Perhaps you’re wondering why people choose to go caravanning on their own. Solo caravanning is all about enjoying the beauty of solitude and embracing the open road; full of freedom, opportunities, adventure and fun.
Savvy Tips on Solo caravanning
Solo caravanning not only tests your ability to survive on your own. It also builds character; so that at the end of your journey, you emerge a better, stronger, tougher person.
Is Your Rig Roadworthy?
See to it that your caravan is roadworthy for a safe, fun-filled adventure. Check the following:
– Chassis is not dented or twisted or corroded through
– All cables work smoothly with no fraying
– Hand brake works and does so smoothly
– Tyres are correctly inflated with no signs of cracks and are under 5 years old
– Wheel bearings run smoothly and quietly
– Coupling head is firmly attached
– Damper works, and when compressed applies the brakes.
– Bodywork no jagged projections everything fixed and not about to fall off.
– Towcar and caravan are the correct match
Learn Basic Roadside Repairs
Solo caravanning is surely a great way to get away from the rat race, but not knowing basic roadside repairs can put you in difficult situation when an emergency arises. Solo caravanners must at least know how to fix a flat tyre. This guide how to fix a flat tyre definitely a great guide.
Stay alert for unexpected dangers
Caravanning is never without its dangers, especially when you’re out there on your own. Keep your family or a close friend updated on your most recent activities and location. This helps rescue to find you when you run into an emergency situation.
Reversing into the pitch
motor mover. Image credit to UK-Caravans.co.nz
Use a motor mover when reversing your caravan into the pitch to avoid accidents or crashing onto some stationary object.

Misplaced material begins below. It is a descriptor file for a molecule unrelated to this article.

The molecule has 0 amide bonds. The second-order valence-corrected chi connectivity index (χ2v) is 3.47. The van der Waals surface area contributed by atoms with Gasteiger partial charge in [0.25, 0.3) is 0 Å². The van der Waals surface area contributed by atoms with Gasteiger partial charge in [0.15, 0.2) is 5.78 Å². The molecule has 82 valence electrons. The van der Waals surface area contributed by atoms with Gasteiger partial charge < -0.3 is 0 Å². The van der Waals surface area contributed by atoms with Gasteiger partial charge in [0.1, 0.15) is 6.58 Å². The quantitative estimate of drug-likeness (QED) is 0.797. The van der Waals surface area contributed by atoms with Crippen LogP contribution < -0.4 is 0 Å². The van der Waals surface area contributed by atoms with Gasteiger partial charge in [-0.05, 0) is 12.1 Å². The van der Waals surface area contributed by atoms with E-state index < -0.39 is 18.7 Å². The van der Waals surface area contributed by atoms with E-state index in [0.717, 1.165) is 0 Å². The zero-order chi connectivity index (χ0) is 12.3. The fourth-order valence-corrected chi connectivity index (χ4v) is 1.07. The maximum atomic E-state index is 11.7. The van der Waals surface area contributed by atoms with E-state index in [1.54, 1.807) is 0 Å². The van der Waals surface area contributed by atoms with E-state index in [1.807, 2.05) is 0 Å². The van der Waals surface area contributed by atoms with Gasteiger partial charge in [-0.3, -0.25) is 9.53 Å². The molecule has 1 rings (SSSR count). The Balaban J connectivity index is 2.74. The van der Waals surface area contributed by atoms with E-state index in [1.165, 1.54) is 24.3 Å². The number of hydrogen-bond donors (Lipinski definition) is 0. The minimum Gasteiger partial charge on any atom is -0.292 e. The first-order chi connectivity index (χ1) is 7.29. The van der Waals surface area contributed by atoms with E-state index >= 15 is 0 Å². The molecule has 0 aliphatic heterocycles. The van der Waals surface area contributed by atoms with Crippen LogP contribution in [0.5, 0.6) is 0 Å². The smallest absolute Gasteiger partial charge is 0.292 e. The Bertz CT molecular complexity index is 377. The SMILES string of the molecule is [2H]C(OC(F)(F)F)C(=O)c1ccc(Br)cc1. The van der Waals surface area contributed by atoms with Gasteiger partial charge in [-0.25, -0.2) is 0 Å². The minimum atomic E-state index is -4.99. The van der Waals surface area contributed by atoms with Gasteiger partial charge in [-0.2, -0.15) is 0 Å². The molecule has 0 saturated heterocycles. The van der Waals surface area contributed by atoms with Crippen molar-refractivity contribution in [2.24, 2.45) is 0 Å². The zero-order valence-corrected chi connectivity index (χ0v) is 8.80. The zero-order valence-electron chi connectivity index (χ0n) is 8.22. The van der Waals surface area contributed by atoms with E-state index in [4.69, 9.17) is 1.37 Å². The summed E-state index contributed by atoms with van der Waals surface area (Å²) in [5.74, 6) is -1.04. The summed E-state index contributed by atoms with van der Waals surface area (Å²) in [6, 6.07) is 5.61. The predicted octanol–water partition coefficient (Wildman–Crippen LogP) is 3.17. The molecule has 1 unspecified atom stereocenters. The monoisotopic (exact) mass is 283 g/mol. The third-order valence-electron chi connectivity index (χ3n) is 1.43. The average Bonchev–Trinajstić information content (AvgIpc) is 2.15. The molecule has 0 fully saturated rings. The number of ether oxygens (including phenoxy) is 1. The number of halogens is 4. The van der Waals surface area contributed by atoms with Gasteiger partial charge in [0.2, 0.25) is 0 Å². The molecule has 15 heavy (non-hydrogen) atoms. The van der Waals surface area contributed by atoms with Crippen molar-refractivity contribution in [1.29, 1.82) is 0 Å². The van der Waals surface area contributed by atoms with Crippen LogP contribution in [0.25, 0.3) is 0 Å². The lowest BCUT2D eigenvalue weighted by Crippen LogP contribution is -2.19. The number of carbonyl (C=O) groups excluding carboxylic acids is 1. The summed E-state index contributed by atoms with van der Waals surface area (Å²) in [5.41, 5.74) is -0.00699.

Carry Extra Lawn Chairs
Solo caravanners are also an easy prey to attack, theft, robbery or exploitation from strangers. So don’t advertise that you are alone. Place two lawn chairs outside your caravan to make them think you got company.
Caravanning requires a lot of preparation. You’re bound to forget things if don’t put it down in writing. So organise checklists to help you remember what to bring and what to do on your trip.
Best places and parks to go solo caravanning
Not sure of where to go on your next caravan adventure? Not a worry. Here are some of the best solo caravanning destinations in Australia.
White Cliff Point, Hamelin Bay
Image Credit to WesternAustralia-TravellersGuide.com
If you are traveling solo and want a luxurious, comfort and with style caravan, Rover is fit for you. Perfect to use when going to White Cliff Point. As this place is a renowned destination for solo caravanners, available throughout the year. The protruding limestone cliffs divide Hamelin Bay from Foul Bay. White Cliff point is also a popular landmark on the Cape to Cape route.
A scenic vantage point to explore for solo travellers, the cliff offers countless secret beaches, striking rock formations, fragile limestone hangings, coastal walking tracks and snorkelling wrecks.
Iconic Attractions: Foul Bay, Hamelin Bay, Secret Beaches, Jewel Cave, Margaret River Wine Region, Hamelin Island, Gas Bay, Surfers Point and Boardwalk Lookout.
Ningaloo Marine Park
Image Credit to australiascoralcoast.com
If you are traveling solo and want a modern caravan, stylish and can put everything in, Defender is for you! Specially when you want to go a heritage listed Marine Park with diverse aqua fauna such as whales, dugongs, dolphins, manta rays, turtles and whale sharks, Ningaloo Marine Park is the largest reef next to a continent. With about 500 tropical fish species in this 300 km stretch, the marine park also has 200 species of coral.